Occupational Safety and Health Act
The Occupational Safety and Health (OSH) Act was enacted in 1970 to "assure safe and healthful working conditions for working men and women." The OSH Act created the Occupational Safety and Health Administration (OSHA) at the federal level and provided that states could run their own safety and health programs as long as those programs were at least as effective as the federal program. It also created the Occupational Safety and Health Review Commission, to review the agency’s regulations, and the National Institute of Occupational Safety and Health (NIOSH) to research necessary areas of focus.
Cry Wolf Quotes
The Act broadly authorizes the Secretary to grab any police powers in the occupational health and safety fields that are now held by states. State safety officials could be forced to report directly to the federal Secretary when he says so.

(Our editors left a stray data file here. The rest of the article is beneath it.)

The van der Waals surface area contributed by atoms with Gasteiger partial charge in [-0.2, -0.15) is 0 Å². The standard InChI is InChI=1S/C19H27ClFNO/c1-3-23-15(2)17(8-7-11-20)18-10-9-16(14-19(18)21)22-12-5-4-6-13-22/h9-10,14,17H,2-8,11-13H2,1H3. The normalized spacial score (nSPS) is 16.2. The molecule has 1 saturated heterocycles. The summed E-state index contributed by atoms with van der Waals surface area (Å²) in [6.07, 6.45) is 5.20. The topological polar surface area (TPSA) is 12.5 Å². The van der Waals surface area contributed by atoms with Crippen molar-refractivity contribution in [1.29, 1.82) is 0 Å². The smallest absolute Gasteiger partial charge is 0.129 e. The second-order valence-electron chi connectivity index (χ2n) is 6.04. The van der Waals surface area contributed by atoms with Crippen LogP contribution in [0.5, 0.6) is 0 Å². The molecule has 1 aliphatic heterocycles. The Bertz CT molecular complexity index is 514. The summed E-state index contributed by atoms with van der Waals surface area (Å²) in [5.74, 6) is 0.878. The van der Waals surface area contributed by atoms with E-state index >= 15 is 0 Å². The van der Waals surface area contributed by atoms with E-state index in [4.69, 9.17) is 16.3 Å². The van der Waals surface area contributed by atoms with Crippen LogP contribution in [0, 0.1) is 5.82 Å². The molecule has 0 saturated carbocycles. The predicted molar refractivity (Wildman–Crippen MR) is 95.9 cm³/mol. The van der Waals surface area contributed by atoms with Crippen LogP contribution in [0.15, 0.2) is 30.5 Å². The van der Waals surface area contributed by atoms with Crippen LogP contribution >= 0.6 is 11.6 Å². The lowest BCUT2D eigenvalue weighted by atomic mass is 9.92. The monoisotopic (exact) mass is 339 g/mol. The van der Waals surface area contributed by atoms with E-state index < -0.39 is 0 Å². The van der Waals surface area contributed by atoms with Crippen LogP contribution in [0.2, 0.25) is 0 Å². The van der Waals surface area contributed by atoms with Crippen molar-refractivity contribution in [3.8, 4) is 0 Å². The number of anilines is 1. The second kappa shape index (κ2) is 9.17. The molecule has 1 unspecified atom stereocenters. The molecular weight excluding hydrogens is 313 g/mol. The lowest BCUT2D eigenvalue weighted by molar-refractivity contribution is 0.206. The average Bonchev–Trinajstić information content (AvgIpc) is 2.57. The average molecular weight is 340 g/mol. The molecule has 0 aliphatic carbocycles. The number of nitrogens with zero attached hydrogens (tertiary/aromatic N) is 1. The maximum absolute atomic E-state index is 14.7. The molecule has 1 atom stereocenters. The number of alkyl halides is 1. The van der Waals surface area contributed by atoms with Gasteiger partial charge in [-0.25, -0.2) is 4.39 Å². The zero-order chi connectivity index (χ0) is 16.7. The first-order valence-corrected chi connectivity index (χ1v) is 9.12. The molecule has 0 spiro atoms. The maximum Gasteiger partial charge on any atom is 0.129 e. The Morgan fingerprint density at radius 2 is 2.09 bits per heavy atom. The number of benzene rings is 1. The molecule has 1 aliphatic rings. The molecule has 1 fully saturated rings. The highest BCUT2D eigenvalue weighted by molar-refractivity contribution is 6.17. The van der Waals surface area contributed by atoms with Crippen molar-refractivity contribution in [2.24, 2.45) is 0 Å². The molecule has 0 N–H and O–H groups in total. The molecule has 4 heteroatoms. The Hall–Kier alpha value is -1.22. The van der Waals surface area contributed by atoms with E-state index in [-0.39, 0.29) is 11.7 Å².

The human factor is the most important cause of accidents and injuries. It has been estimated that 75 to 85 percent of all such occurrences have been caused by a negligent or unsafe act on the part of an individual...This cannot be [fixed] through legislation.
The industry representatives also object to a requirement in [the Democratic] bill that employers provide ‘a place of employment which is safe and healthful’ as being ‘vague and undefined’ and possibly unconstitutional.
Each grain handling facility is unique, and the state of the art is constantly changing. Further, historically very little scientific research has been done on some of the fundamental questions involved in grain dust explosions.